Plane Dumb (6/25/32) – Tom and Jerry are flying toward Africa, when their plane is brought down in a storm. To avoid standing out like sore thumbs on the dark continent, T&J assume blackface disguise and dialect for most of the cartoon (actually, a means of salvaging completed footage from an unreleased project, “All Wet”, featuring the Vaudeville duo of Miller and Lyle, who had made names for themselves in the Broadway Revue, Shufflin’ Along in 1921). They wind up holding onto a wing of the plane, with gags including a sawfish that saws away half of what is supporting them, and sharks who look like they are being juggled by an underwater juggler. Upon reaching the continent, they encounter a lion, a gorilla, and a leopard, then walk into a cave full of black skeletons (lifted animation from “Wot a Night”). They finally meet up with cannibals, who see through their disguise, and end the film dodging spears. Songs: a repeat of “I’ll Be Ready When the Great Day Comes”, and two newcomers: “The Wang Wang Blues”, a 1920 composition, first recorded by Paul Whiteman’s Ambassador Orchestra for Victor. Other recordings included Ted Lewis for Columbia, Duke Ellington (as “The Jungle Band”) for Brunswick, Henry Busse (who had played cornet on the Whiteman version) for Decca in 1935, and the Benny Goodman Sextet on Okeh in 1942. It eventually became a standard part of Dixie repertoire. “Hummin’ to Myself”, a current popular number at the time of the film’s release, was recorded by Ben Selvin on Columbia, Chick Bullock and his Levee Loungers on Perfect, Banner, et al., The Washboard Rhythm Kings on Victor’s Race Series, and Phil Spitalny for Hit of the Week. Connee Boswell issued a vocal version on Brunswick, as did Singin’ Sam on Banner, Perfect, et al. British versions included Freddy Gardner on Parlophone, Ambrose for HMV, and Jack Payne on Imperial. Revival versions on LP included Kay Starr on Capitol, and Linda Ronstadt, possibly on Electra.

The Farmerette (6/28/32) – Spot gags down on the farm, as a seductive female farm applicant (voiced by one of the Betty Boop substitutes) gives the farm new pep – but everyone follows her when she leaves, singing “How Ya Gonna Keep ‘Em Down On the Farm?” Said song was from 1919, written in the aftermath of WWI about doughboys having no taste for farm life after seeing Paree. Arthur Fields got it for Victor, while Byron G. Harlan covered it for Edison. Nora Bayes followed on Columbia. The soundtrack also includes returns for “Turkey in the Straw”, “Reuben and Cynthia”, “Please Let Me Sleep”, “Some of These Days”, “The Old Gray Mare”, and “Way Down On the Farm” (in reused animation from “Farm Frolics”).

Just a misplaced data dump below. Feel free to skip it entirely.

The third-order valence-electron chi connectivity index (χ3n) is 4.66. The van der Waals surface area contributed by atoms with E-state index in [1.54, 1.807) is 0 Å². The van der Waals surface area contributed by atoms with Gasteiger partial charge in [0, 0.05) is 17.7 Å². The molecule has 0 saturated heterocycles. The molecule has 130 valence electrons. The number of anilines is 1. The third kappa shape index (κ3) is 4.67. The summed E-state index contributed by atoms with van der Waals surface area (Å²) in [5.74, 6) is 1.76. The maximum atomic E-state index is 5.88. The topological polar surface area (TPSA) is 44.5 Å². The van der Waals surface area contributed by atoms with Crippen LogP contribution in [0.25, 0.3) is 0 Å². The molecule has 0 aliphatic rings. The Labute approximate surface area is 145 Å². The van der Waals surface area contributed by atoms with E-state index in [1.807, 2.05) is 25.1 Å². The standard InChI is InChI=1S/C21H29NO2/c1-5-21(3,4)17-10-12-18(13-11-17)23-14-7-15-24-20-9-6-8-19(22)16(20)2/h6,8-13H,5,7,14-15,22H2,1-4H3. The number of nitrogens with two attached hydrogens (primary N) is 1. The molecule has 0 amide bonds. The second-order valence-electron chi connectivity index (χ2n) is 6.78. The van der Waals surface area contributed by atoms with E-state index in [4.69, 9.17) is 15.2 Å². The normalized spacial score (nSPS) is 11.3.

Next Time: 1932-33.


  • Thanks for identifying “Cupid on the Cake”, a tune I’ve always wondered about when watching “Pots and Pans”. The cornet soloist in that number, whoever he was, is outstanding.

    Thanks also for identifying Archie Bleyer’s “Business in F”, which would later accompany the manic alcohol-fueled finale of Tom and Jerry’s “Doughnuts”.

    The tune heard at the very beginning of “The Tuba Tooter” is the patriotic song “Die Wacht am Rhein”, a favourite of German choral societies in the nineteenth and early twentieth centuries. I’m having trouble imagining “Schultz is Back Again” arranged for steel guitar and ukulele, so I’ll have to see if I can find that Four Aristocrats recording. It sounds hilarious!

    That Judy Garland recording of “How Ya Gonna Keep ‘Em Down on the Farm?” is from the soundtrack to the 1942 musical film “Me and My Gal”, co-starring Gene Kelly. It was just one of many WWI-era songs performed in that film. Personally I prefer the version sung in close harmony by sisters Betty, Doris and Gwen Brian in the “Our Gang Follies of 1936”, while Buckwheat gets chased around the stage by a monkey with a pitchfork.

  • 1932 was, I think, Van Beuren’s richest year musically. Thank you for your efforts in tracking down these golden oldies, Mr. Parten. And with so many recent topics being ground zero for easily offended people, I won’t run any further risk of getting attacked.

  • I recognized the name of “Archie Gottler” on the “Spring Is Here Again” disc label. Didn’t he put out a series of musiical short subjects for Columbia around the middle ’30s? I think The Three Stooges did one of these in rhyme, THE WOMAN HATERS?

  • Archie Gottler directed “Woman Haters”, his first and only Three Stooges short. Story credit goes to Archie’s teenage son Jerome S. Gottler.

    • Archie also directed an earlier short, “Umpa” (1933) in the Musical Novelty series, which uses the same musical number as “Woman Haters”, :My Life, My Love, My All.” It is on YouTube.

  • Yes, Waffles is the tall cat, and Don is the short dog.

  • Could Van Beuren be the first animation studio to hire African-American actors to dub cartoon characters?

  • Maybe the Fleischer’s did it first with Cab Calloway?